Are HDMI Cables Hot Swappable? (+ Is it Safe to Do?)
Maybe you’re tired of playing your newest Xbox game and would rather play on that new PS5 Santa brought you. Or it might be that your television has fewer HDMI ports than you need for all the accessories you have. What’s a techie to do?
There’s often a need to do an HDMI cable swap from one device to another, like a gaming system switch up, and you would rather not have to take the time to power down your devices.
Making a quick switch without powering down HDMI-connected devices is referred to as “hot swapping” or “hot plugging.”
HDMI cables, in theory, support hot swapping because of a specific pin in the female connector referred to as the hot plug detect (HPD). When an HDMI cable is unplugged, this pin is the first to be disconnected. The HPD pin communicates to the output and input devices to cease working, thus safely enabling hot swapping.
To better understand the ins and outs of hot swapping HDMI cables, you need to comprehend the form and function of HDMI cables and the various features that allow for hot swapping to be performed safely.
Hot swapping is a convenient characteristic of most modern devices that allows for a display to be plugged into a device while both are powered up. Hot swapping entitles both machines to become instantly active with all the proper display settings.
Hot swapping is made possible by three key features:
- Hot plug detection (HPD)
- Display data channel (DDC)
- Extended display identification data (EDID)
This article will cover how HDMI cables work and the features allow hot swapping to take place.
What is HDMI cable hot swapping?
Hot swapping, or hot plugging, is the ability to add or remove a device from a display system without having to power down either device. “Hot” essentially means that the HDMI port is active during the plugging procedure.
If done correctly, with a functional HDMI cable and issue-free ports, hot swapping will not cause any issues to either device. However, if the HDMI cable is impaired in any way or connected devices have loose HDMI ports or grounding problems, the device damage risk from hot swapping is high.
How do HDMI cables work?
High-definition multimedia interface (HDMI) technology transfers data from one location to another via transition-minimized differential signaling (TDMS). TDMS protects data from degrading while traveling the cable’s length from one apparatus to another.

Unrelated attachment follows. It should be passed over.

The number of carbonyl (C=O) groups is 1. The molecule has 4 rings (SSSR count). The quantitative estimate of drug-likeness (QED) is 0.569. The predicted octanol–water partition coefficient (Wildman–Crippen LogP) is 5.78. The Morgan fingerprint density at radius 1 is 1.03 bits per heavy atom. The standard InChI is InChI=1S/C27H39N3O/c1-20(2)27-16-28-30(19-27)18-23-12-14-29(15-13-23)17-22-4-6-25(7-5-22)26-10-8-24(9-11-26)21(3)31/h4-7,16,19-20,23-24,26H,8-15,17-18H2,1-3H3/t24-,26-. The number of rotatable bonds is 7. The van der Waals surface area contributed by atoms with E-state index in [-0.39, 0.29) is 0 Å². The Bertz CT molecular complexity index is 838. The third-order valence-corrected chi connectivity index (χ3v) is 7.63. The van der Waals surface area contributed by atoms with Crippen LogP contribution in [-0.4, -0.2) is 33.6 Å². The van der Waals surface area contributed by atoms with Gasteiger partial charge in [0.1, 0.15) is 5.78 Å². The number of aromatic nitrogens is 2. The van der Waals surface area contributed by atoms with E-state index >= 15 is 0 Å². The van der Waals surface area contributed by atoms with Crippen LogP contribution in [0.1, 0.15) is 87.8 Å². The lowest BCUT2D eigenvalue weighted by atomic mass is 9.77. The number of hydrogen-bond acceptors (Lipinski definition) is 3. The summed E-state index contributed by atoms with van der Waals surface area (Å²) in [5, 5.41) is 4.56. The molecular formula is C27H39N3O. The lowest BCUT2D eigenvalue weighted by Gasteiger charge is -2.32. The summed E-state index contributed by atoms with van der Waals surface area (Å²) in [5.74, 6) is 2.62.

The device sending the information will encode the data by reducing transmission numbers. This data encryption helps to protect signal quality and reduces the chances of information degradation.
One of the intertwined pairs of cables carries the initial signal as data is transferred. In contrast, the other line carries an inverted copy of the data transmission. Once information is delivered to the receiving device, the HDMI will measure the difference between the two transmissions. It will use gained information to make up for the signal loss incurred during the process.
With all of that technical jargon said, HDMI cables are an utterly digital data transfer medium. They maintain perfect picture transfer across multiple processes. Plus, HDMI is a single cable system (can you say EASY?).
What is hot plug detection (HPD)?
HDMI cables have a specific feature that facilitates hot swapping between two connected devices called hot plug detect (HPD).
The hot plug detect can be found on the nineteenth pin of the female end of the HDMI connector. The HPD is the first pin disconnected when unplugged and communicates to the input and output devices to cease data transfers.
When reconnected, the HPD is the first pin to initialize contact and restart data transfer between the two devices. Any damage to the HPD pin will result in a hot swapping detection failure and possible damage to your devices.
What is display data channel (DDC)?
The display data channel (DDC) is used to describe both the process and physical route used by the input and output devices connected by an HDMI cable.
The DCC is typically found in one single pin on the HDMI interface and bears the extended display identification data (EDID).
What is extended display identification data (EDID)?
Extended display identification data (EDID) is data supplied by the display to define its needs and abilities to the source device. EDID will include details such as maximum resolution, color spaces, refresh rate, serial number, and manufacturer.
Generally speaking, hot swapping HDMI cables is not only time-saving but also safe given that both devices are structurally sound and designed for hot swapping. If you are not sure how your devices will react to hot swapping, simply turn off your devices before plugging or unplugging any HDMI cables.
If you feel confident that both your HDMI cable and attached devices are hot swapping-safe and have performed the action multiple times before, go ahead and hot swap – you’ll be causing no harm!